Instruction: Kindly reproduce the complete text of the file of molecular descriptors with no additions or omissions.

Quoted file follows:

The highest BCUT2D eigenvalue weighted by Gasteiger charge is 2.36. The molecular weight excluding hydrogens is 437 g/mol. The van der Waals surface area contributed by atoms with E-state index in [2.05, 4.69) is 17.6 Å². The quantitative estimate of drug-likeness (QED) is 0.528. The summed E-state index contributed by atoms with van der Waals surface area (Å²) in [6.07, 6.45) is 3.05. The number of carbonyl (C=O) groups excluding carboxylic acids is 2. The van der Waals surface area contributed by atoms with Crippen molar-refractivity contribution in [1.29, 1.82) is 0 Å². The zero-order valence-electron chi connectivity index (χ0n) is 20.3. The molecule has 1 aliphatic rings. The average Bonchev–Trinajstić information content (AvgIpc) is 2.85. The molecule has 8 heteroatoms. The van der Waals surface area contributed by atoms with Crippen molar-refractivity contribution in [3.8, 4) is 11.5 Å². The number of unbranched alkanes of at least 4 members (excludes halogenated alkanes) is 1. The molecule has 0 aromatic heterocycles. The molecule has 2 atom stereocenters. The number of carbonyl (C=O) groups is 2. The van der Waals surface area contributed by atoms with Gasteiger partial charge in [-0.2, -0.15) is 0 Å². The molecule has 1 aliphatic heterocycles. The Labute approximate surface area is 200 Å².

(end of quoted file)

The highest BCUT2D eigenvalue weighted by Gasteiger charge is 2.36. The molecular weight excluding hydrogens is 437 g/mol. The van der Waals surface area contributed by atoms with E-state index in [2.05, 4.69) is 17.6 Å². The quantitative estimate of drug-likeness (QED) is 0.528. The summed E-state index contributed by atoms with van der Waals surface area (Å²) in [6.07, 6.45) is 3.05. The number of carbonyl (C=O) groups excluding carboxylic acids is 2. The van der Waals surface area contributed by atoms with Crippen molar-refractivity contribution in [1.29, 1.82) is 0 Å². The zero-order valence-electron chi connectivity index (χ0n) is 20.3. The molecule has 1 aliphatic rings. The average Bonchev–Trinajstić information content (AvgIpc) is 2.85. The molecule has 8 heteroatoms. The van der Waals surface area contributed by atoms with Crippen molar-refractivity contribution in [3.8, 4) is 11.5 Å². The number of unbranched alkanes of at least 4 members (excludes halogenated alkanes) is 1. The molecule has 0 aromatic heterocycles. The molecule has 2 atom stereocenters. The number of carbonyl (C=O) groups is 2. The van der Waals surface area contributed by atoms with Gasteiger partial charge in [-0.2, -0.15) is 0 Å². The molecule has 1 aliphatic heterocycles. The Labute approximate surface area is 200 Å².